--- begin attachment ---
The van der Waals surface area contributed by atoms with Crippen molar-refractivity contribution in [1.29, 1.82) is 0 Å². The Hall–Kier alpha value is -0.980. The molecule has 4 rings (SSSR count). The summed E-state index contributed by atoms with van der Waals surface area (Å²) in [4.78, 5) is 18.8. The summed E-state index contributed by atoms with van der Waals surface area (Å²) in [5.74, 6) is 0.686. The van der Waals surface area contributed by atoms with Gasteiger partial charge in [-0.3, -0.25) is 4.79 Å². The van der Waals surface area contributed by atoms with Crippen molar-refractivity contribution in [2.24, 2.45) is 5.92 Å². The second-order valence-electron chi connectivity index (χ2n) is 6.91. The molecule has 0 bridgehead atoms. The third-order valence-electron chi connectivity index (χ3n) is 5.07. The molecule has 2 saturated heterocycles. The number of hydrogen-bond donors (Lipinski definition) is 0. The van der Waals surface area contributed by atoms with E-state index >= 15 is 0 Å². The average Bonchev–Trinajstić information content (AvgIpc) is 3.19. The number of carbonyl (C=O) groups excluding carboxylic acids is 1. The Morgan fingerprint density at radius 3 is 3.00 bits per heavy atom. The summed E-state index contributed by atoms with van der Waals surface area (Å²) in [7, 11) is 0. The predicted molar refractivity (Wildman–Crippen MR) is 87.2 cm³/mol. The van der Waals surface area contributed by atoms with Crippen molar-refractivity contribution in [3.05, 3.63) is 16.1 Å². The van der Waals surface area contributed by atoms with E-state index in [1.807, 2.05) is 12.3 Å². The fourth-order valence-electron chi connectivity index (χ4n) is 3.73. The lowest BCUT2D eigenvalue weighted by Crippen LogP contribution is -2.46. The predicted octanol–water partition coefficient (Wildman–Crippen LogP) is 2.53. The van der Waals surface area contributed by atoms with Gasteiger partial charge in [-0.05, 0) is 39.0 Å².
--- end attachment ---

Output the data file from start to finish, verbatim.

The van der Waals surface area contributed by atoms with Crippen molar-refractivity contribution in [1.29, 1.82) is 0 Å². The Hall–Kier alpha value is -0.980. The molecule has 4 rings (SSSR count). The summed E-state index contributed by atoms with van der Waals surface area (Å²) in [4.78, 5) is 18.8. The summed E-state index contributed by atoms with van der Waals surface area (Å²) in [5.74, 6) is 0.686. The van der Waals surface area contributed by atoms with Gasteiger partial charge in [-0.3, -0.25) is 4.79 Å². The van der Waals surface area contributed by atoms with Crippen molar-refractivity contribution in [2.24, 2.45) is 5.92 Å². The second-order valence-electron chi connectivity index (χ2n) is 6.91. The molecule has 0 bridgehead atoms. The third-order valence-electron chi connectivity index (χ3n) is 5.07. The molecule has 2 saturated heterocycles. The number of hydrogen-bond donors (Lipinski definition) is 0. The van der Waals surface area contributed by atoms with E-state index >= 15 is 0 Å². The average Bonchev–Trinajstić information content (AvgIpc) is 3.19. The number of carbonyl (C=O) groups excluding carboxylic acids is 1. The Morgan fingerprint density at radius 3 is 3.00 bits per heavy atom. The summed E-state index contributed by atoms with van der Waals surface area (Å²) in [7, 11) is 0. The predicted molar refractivity (Wildman–Crippen MR) is 87.2 cm³/mol. The van der Waals surface area contributed by atoms with Crippen molar-refractivity contribution in [3.05, 3.63) is 16.1 Å². The van der Waals surface area contributed by atoms with E-state index in [1.807, 2.05) is 12.3 Å². The fourth-order valence-electron chi connectivity index (χ4n) is 3.73. The lowest BCUT2D eigenvalue weighted by Crippen LogP contribution is -2.46. The predicted octanol–water partition coefficient (Wildman–Crippen LogP) is 2.53. The van der Waals surface area contributed by atoms with Gasteiger partial charge in [-0.05, 0) is 39.0 Å².